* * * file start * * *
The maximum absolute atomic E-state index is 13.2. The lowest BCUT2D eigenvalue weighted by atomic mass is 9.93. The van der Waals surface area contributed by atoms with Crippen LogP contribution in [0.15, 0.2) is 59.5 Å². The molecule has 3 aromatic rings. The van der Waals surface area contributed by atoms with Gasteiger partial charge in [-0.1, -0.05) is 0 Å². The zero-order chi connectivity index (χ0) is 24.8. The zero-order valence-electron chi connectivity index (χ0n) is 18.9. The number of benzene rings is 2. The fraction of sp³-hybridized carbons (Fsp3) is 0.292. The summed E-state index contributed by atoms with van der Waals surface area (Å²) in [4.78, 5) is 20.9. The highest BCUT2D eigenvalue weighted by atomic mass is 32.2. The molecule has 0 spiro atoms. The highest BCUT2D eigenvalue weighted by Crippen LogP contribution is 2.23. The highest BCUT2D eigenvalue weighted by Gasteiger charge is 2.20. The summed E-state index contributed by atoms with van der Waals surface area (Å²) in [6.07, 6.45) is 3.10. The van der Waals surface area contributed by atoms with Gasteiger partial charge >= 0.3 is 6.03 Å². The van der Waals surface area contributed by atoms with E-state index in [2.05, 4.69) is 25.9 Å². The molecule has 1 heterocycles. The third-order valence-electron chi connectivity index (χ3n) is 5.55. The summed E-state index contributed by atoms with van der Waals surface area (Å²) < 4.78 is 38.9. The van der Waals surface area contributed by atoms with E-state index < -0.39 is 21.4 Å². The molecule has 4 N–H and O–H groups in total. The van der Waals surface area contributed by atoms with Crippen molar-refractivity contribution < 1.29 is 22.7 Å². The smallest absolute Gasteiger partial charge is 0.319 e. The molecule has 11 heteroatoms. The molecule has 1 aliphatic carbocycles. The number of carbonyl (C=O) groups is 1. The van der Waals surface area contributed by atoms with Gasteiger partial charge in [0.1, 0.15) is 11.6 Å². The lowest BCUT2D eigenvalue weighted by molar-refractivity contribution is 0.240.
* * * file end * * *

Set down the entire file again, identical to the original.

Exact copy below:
The maximum absolute atomic E-state index is 13.2. The lowest BCUT2D eigenvalue weighted by atomic mass is 9.93. The van der Waals surface area contributed by atoms with Crippen LogP contribution in [0.15, 0.2) is 59.5 Å². The molecule has 3 aromatic rings. The van der Waals surface area contributed by atoms with Gasteiger partial charge in [-0.1, -0.05) is 0 Å². The zero-order chi connectivity index (χ0) is 24.8. The zero-order valence-electron chi connectivity index (χ0n) is 18.9. The number of benzene rings is 2. The fraction of sp³-hybridized carbons (Fsp3) is 0.292. The summed E-state index contributed by atoms with van der Waals surface area (Å²) in [4.78, 5) is 20.9. The highest BCUT2D eigenvalue weighted by atomic mass is 32.2. The molecule has 0 spiro atoms. The highest BCUT2D eigenvalue weighted by Crippen LogP contribution is 2.23. The highest BCUT2D eigenvalue weighted by Gasteiger charge is 2.20. The summed E-state index contributed by atoms with van der Waals surface area (Å²) in [6.07, 6.45) is 3.10. The van der Waals surface area contributed by atoms with Gasteiger partial charge >= 0.3 is 6.03 Å². The van der Waals surface area contributed by atoms with E-state index in [2.05, 4.69) is 25.9 Å². The molecule has 1 heterocycles. The third-order valence-electron chi connectivity index (χ3n) is 5.55. The summed E-state index contributed by atoms with van der Waals surface area (Å²) < 4.78 is 38.9. The van der Waals surface area contributed by atoms with E-state index < -0.39 is 21.4 Å². The molecule has 4 N–H and O–H groups in total. The van der Waals surface area contributed by atoms with Crippen molar-refractivity contribution < 1.29 is 22.7 Å². The smallest absolute Gasteiger partial charge is 0.319 e. The molecule has 11 heteroatoms. The molecule has 1 aliphatic carbocycles. The number of carbonyl (C=O) groups is 1. The van der Waals surface area contributed by atoms with Gasteiger partial charge in [0.1, 0.15) is 11.6 Å². The lowest BCUT2D eigenvalue weighted by molar-refractivity contribution is 0.240.